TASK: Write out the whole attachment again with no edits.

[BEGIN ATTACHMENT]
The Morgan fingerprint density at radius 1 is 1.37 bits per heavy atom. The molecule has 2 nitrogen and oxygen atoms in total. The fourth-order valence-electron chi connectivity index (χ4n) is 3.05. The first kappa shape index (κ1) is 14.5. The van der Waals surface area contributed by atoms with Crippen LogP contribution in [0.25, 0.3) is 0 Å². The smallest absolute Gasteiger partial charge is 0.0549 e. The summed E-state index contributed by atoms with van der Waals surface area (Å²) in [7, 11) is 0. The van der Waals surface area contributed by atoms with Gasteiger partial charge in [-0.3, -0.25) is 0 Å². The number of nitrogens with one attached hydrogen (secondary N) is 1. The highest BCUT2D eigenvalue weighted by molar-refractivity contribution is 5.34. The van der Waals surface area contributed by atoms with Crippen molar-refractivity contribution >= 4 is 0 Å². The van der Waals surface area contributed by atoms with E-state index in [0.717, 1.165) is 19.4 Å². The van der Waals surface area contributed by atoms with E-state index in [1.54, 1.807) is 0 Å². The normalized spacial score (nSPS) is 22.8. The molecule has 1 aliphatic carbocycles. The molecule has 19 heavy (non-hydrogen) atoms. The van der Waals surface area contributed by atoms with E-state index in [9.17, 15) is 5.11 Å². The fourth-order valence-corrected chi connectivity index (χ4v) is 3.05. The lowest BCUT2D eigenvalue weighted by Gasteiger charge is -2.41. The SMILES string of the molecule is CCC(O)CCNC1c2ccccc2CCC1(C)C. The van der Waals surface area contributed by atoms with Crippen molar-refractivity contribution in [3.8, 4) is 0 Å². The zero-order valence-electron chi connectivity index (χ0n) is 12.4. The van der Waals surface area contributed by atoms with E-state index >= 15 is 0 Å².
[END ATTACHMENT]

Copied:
The Morgan fingerprint density at radius 1 is 1.37 bits per heavy atom. The molecule has 2 nitrogen and oxygen atoms in total. The fourth-order valence-electron chi connectivity index (χ4n) is 3.05. The first kappa shape index (κ1) is 14.5. The van der Waals surface area contributed by atoms with Crippen LogP contribution in [0.25, 0.3) is 0 Å². The smallest absolute Gasteiger partial charge is 0.0549 e. The summed E-state index contributed by atoms with van der Waals surface area (Å²) in [7, 11) is 0. The van der Waals surface area contributed by atoms with Gasteiger partial charge in [-0.3, -0.25) is 0 Å². The number of nitrogens with one attached hydrogen (secondary N) is 1. The highest BCUT2D eigenvalue weighted by molar-refractivity contribution is 5.34. The van der Waals surface area contributed by atoms with Crippen molar-refractivity contribution >= 4 is 0 Å². The van der Waals surface area contributed by atoms with E-state index in [0.717, 1.165) is 19.4 Å². The van der Waals surface area contributed by atoms with E-state index in [1.54, 1.807) is 0 Å². The normalized spacial score (nSPS) is 22.8. The molecule has 1 aliphatic carbocycles. The molecule has 19 heavy (non-hydrogen) atoms. The van der Waals surface area contributed by atoms with E-state index in [9.17, 15) is 5.11 Å². The fourth-order valence-corrected chi connectivity index (χ4v) is 3.05. The lowest BCUT2D eigenvalue weighted by Gasteiger charge is -2.41. The SMILES string of the molecule is CCC(O)CCNC1c2ccccc2CCC1(C)C. The van der Waals surface area contributed by atoms with Crippen molar-refractivity contribution in [3.8, 4) is 0 Å². The zero-order valence-electron chi connectivity index (χ0n) is 12.4. The van der Waals surface area contributed by atoms with E-state index >= 15 is 0 Å².